The US State Department welcomed Australia’s intention to designate Hezbollah a terrorist organization, considering that “ending the separation between Hezbollah’s military wing and the rest of the terrorist organization is an important step forward.”
To this, the US State Department added in a statement, “Hezbollah is a dangerous terrorist organization that threatens the safety of the international community and undermines the sovereignty of the Lebanese state,” noting that “the organization’s military and terrorist capabilities, its propaganda machine, and its corrupt financial networks are major obstacles to peace and stability in Lebanon and the Middle East.” and the world.”
It also considered that “the action taken today is an important step towards addressing Hezbollah’s ability to operate in Australia and abroad.”
On Wednesday, Australia announced the designation of Hezbollah, with its military and political wings, as a “terrorist organization”. Under the decision, it is prohibited in Australia, where a large Lebanese community lives, to belong to or finance Hezbollah.
Home Secretary Karen Andrews said the Iran-backed group “continues to threaten terrorist attacks and provide support to terrorist organizations” and poses a “real” and “credible” threat to Australia.
It is noteworthy that Hezbollah as a whole is classified in the United States as a terrorist organization, unlike its position in other countries that only included its military wing on their list of terrorist organizations and kept its political wing outside the framework of sanctions.
Washington had called on the United Nations to include the Lebanese Hezbollah, with its political and military wings, on the lists of terrorism, and US lawmakers called on the European Union to work on issuing a decision to classify Hezbollah as a terrorist organization entirely, knowing that the United States had designated the party a terrorist organization since 1997.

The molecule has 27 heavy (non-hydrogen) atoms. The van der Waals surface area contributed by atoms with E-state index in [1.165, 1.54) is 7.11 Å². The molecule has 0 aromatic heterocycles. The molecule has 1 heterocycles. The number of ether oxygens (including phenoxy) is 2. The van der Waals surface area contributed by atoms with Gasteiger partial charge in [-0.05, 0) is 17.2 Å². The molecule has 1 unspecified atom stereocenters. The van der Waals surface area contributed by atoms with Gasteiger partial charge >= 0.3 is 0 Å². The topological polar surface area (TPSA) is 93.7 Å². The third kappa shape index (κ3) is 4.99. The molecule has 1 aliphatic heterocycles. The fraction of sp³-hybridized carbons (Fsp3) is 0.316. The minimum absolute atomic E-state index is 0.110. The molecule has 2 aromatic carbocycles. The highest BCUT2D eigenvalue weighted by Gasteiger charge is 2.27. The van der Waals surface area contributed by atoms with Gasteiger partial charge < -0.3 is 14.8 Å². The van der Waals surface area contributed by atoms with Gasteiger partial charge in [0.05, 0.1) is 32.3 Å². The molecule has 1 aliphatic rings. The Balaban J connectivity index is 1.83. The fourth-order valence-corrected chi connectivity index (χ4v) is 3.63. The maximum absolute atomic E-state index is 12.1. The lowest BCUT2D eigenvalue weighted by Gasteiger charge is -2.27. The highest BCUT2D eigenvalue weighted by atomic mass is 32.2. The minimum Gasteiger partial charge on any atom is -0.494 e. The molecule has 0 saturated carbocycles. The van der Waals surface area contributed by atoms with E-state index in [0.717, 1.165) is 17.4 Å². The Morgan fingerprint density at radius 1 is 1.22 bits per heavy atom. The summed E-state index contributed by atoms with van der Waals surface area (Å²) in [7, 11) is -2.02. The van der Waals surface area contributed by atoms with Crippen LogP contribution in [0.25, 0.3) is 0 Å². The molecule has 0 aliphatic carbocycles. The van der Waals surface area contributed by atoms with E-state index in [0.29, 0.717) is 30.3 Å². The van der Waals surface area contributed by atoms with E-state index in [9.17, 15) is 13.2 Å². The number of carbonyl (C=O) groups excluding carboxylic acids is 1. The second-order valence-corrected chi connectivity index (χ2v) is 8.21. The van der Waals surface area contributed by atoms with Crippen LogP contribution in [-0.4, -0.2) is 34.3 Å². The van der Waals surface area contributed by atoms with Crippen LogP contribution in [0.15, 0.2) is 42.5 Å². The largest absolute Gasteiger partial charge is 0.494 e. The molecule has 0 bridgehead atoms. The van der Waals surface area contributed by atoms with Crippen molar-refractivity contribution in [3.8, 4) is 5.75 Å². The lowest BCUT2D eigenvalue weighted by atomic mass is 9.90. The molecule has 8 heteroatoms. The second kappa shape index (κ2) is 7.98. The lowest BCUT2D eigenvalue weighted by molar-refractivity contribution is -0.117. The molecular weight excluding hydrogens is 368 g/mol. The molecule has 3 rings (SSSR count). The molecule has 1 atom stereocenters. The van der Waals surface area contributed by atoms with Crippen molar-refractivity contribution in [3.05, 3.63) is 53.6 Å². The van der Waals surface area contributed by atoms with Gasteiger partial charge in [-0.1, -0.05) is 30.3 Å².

Austria designated him a terrorist with his wings
Austria banned the activity of the Lebanese Hezbollah and considered it a terrorist organization, with its political and military wings, bypassing the European Union’s policy that only bans the military arm.
Hezbollah leader Hassan Nasrallah (AFP)
In turn, Austrian Foreign Minister Alexander Schallenberg explained that “this step reflects the reality of the group itself, which does not distinguish between the military and political arm.”
Britain and Germany are on the same line
In January 2020, the British Treasury designated Hezbollah, with all its wings, a terrorist group, and decided to freeze its assets. Britain was not alone in the front line with Hezbollah networks in Europe, as the German Ministry of Interior took a decision to ban the party with its military and political wings.
But the Netherlands is the first European country to ban Hezbollah. In 2004, Amsterdam announced a complete ban on Hezbollah’s activities on its soil, becoming the first European country to take this decision.